2:20 PM | 2014 tornadoes near historic lows across the US thanks in large part to the persistent cold air outbreaks
While the middle of this week will likely bring the threat for tornadoes into the central part of the country, there is nothing but good news so far this year on the tornado front and a large part of the thanks can go to the persistent cold air outbreaks that we have experienced during the spring in much of the eastern half of the nation with the primary focus across the Great Lakes and Upper Midwest. In fact, the number of tornadoes reported to NOAA’s Storm Prediction Center (SPC) through April 20th is 109 (above) and this is one of the slowest starts in years to the tornado season - perhaps even as long as a century - which continues a downward trend that began a few years ago. The average number of tornadoes for this time of year is 413 based on the period from 2005-2013. The yearly nationwide tornado totals for the last two years (943 in 2013, 1119 in 2012) were the lowest annual amounts of any of the past ten years according to NOAA’s SPC. One other favorable bit of news on the tornado front is the fact that we have not had an EF-3 or stronger tornado in the last 152 days which is the 4th longest span in the past 60 years without that type of strong tornado (below).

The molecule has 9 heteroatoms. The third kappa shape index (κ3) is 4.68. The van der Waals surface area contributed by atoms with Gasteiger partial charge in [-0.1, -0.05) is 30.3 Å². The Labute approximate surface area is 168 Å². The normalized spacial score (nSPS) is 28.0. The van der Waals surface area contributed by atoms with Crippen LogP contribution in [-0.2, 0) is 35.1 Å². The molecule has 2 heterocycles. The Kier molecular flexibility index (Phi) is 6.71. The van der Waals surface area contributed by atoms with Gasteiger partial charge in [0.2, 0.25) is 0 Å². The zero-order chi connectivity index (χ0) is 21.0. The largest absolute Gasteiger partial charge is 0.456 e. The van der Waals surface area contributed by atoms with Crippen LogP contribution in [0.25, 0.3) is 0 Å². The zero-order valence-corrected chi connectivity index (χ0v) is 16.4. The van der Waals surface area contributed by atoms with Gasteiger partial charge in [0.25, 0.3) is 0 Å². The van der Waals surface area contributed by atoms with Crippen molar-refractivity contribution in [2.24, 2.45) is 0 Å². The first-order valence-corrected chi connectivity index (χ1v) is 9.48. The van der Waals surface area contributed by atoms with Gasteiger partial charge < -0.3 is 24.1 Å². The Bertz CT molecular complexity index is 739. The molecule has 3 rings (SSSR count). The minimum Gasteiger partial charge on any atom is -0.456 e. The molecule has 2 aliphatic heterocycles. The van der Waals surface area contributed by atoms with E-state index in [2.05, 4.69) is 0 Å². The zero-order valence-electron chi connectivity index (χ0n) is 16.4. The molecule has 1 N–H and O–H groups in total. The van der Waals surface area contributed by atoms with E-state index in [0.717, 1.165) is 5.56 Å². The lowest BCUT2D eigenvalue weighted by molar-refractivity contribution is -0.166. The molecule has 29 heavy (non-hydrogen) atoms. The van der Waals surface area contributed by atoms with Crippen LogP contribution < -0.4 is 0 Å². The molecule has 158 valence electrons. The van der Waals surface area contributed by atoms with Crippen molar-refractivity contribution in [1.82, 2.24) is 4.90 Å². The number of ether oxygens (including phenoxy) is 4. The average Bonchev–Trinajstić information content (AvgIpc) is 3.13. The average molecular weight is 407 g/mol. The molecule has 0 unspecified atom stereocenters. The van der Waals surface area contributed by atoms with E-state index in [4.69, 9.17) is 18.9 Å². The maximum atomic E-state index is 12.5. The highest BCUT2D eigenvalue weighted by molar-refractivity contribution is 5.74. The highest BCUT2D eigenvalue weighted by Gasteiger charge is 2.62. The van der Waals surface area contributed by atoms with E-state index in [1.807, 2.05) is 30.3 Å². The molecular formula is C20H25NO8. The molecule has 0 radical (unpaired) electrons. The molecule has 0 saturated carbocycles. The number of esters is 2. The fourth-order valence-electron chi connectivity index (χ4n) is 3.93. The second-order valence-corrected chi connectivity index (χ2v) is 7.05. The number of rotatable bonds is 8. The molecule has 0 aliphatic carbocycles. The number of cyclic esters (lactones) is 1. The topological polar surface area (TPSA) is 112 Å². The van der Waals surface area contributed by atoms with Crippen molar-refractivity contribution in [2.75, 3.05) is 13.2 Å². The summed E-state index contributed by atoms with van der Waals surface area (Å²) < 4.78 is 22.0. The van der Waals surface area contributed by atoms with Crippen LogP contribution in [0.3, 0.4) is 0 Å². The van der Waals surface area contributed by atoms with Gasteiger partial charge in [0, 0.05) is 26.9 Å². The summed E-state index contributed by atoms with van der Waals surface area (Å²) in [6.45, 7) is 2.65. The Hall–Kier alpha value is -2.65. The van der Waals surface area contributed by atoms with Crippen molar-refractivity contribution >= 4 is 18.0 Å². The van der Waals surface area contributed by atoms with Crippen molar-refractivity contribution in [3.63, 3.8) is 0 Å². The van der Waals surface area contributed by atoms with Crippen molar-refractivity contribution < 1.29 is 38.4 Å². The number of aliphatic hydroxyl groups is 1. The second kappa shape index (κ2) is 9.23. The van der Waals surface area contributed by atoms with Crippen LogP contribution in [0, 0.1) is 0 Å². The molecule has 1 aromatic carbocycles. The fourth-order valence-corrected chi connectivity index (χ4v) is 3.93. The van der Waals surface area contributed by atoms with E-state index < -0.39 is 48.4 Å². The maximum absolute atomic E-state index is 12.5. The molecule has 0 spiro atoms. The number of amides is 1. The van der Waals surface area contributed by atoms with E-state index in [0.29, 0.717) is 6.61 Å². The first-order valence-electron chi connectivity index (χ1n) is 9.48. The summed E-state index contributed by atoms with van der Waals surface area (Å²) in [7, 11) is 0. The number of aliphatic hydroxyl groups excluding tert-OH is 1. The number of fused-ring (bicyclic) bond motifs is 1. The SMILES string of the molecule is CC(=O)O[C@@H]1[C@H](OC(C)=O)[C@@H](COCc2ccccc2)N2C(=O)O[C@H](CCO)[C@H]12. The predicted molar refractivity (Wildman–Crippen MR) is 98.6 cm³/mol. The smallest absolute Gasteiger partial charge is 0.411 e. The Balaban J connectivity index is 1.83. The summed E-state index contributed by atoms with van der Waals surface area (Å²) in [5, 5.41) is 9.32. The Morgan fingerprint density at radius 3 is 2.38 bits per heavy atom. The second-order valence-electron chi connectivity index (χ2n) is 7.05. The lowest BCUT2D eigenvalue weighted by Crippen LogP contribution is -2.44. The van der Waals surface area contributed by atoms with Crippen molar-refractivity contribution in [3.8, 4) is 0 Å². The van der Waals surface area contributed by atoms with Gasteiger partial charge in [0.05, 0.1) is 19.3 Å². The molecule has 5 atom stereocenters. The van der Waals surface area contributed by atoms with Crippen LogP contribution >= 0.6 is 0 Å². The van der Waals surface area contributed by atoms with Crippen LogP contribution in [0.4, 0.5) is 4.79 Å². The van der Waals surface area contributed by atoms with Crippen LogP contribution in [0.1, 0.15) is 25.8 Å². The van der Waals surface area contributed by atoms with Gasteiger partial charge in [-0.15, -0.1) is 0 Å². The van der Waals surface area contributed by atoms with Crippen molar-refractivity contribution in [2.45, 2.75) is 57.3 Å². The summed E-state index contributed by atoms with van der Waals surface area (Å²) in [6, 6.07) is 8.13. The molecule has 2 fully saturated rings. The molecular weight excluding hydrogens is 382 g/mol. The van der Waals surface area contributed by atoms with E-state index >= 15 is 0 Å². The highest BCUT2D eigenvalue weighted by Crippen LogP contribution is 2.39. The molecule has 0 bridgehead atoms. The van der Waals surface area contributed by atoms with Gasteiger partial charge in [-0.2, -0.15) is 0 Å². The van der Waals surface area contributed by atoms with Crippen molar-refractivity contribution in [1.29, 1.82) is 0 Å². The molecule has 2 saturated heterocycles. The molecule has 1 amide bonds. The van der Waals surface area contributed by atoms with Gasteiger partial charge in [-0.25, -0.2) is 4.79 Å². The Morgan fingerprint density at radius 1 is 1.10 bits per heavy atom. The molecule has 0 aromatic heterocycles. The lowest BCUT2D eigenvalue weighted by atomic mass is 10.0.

The overriding reason for the low number of tornadoes so far this year - as well as for much of last spring - has to do with the fact that the persistent cold weather pattern in much of the central and eastern U.S. has greatly reduced the chance for severe weather by inhibiting moisture-laden warm air from the Gulf of Mexico to flow northward into the southern U.S. This is an important, and generally necessary, ingredient for severe weather and the generation of tornadoes. Indeed, this same persistent cold weather pattern has contributed to the record high ice cover extent across the Great Lakes – still continuing at this late date – and more cold air masses are in sight for this region of the country through at least next week and the beginning of May.